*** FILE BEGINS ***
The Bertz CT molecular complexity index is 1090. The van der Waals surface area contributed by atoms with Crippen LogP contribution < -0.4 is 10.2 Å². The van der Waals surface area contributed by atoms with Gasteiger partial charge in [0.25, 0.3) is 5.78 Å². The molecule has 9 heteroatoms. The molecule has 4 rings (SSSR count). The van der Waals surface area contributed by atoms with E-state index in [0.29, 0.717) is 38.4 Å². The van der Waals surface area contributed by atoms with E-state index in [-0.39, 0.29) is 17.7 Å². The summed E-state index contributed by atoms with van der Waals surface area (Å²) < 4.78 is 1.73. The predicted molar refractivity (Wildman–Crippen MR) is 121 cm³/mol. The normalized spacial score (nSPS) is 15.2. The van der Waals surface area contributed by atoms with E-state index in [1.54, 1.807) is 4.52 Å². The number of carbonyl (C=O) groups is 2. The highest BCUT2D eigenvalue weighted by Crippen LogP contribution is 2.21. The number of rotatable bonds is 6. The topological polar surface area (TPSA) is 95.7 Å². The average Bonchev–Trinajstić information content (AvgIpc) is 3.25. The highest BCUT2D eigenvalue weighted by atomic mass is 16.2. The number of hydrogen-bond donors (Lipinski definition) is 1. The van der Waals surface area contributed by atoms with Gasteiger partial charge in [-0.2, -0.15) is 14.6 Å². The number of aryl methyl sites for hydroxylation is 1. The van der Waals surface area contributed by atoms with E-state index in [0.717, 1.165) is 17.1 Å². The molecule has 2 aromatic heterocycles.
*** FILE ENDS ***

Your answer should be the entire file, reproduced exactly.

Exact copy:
The Bertz CT molecular complexity index is 1090. The van der Waals surface area contributed by atoms with Crippen LogP contribution < -0.4 is 10.2 Å². The van der Waals surface area contributed by atoms with Gasteiger partial charge in [0.25, 0.3) is 5.78 Å². The molecule has 9 heteroatoms. The molecule has 4 rings (SSSR count). The van der Waals surface area contributed by atoms with E-state index in [0.29, 0.717) is 38.4 Å². The van der Waals surface area contributed by atoms with E-state index in [-0.39, 0.29) is 17.7 Å². The summed E-state index contributed by atoms with van der Waals surface area (Å²) < 4.78 is 1.73. The predicted molar refractivity (Wildman–Crippen MR) is 121 cm³/mol. The normalized spacial score (nSPS) is 15.2. The van der Waals surface area contributed by atoms with E-state index in [1.54, 1.807) is 4.52 Å². The number of carbonyl (C=O) groups is 2. The highest BCUT2D eigenvalue weighted by Crippen LogP contribution is 2.21. The number of rotatable bonds is 6. The topological polar surface area (TPSA) is 95.7 Å². The average Bonchev–Trinajstić information content (AvgIpc) is 3.25. The highest BCUT2D eigenvalue weighted by atomic mass is 16.2. The number of hydrogen-bond donors (Lipinski definition) is 1. The van der Waals surface area contributed by atoms with Gasteiger partial charge in [-0.2, -0.15) is 14.6 Å². The number of aryl methyl sites for hydroxylation is 1. The van der Waals surface area contributed by atoms with E-state index in [0.717, 1.165) is 17.1 Å². The molecule has 2 aromatic heterocycles.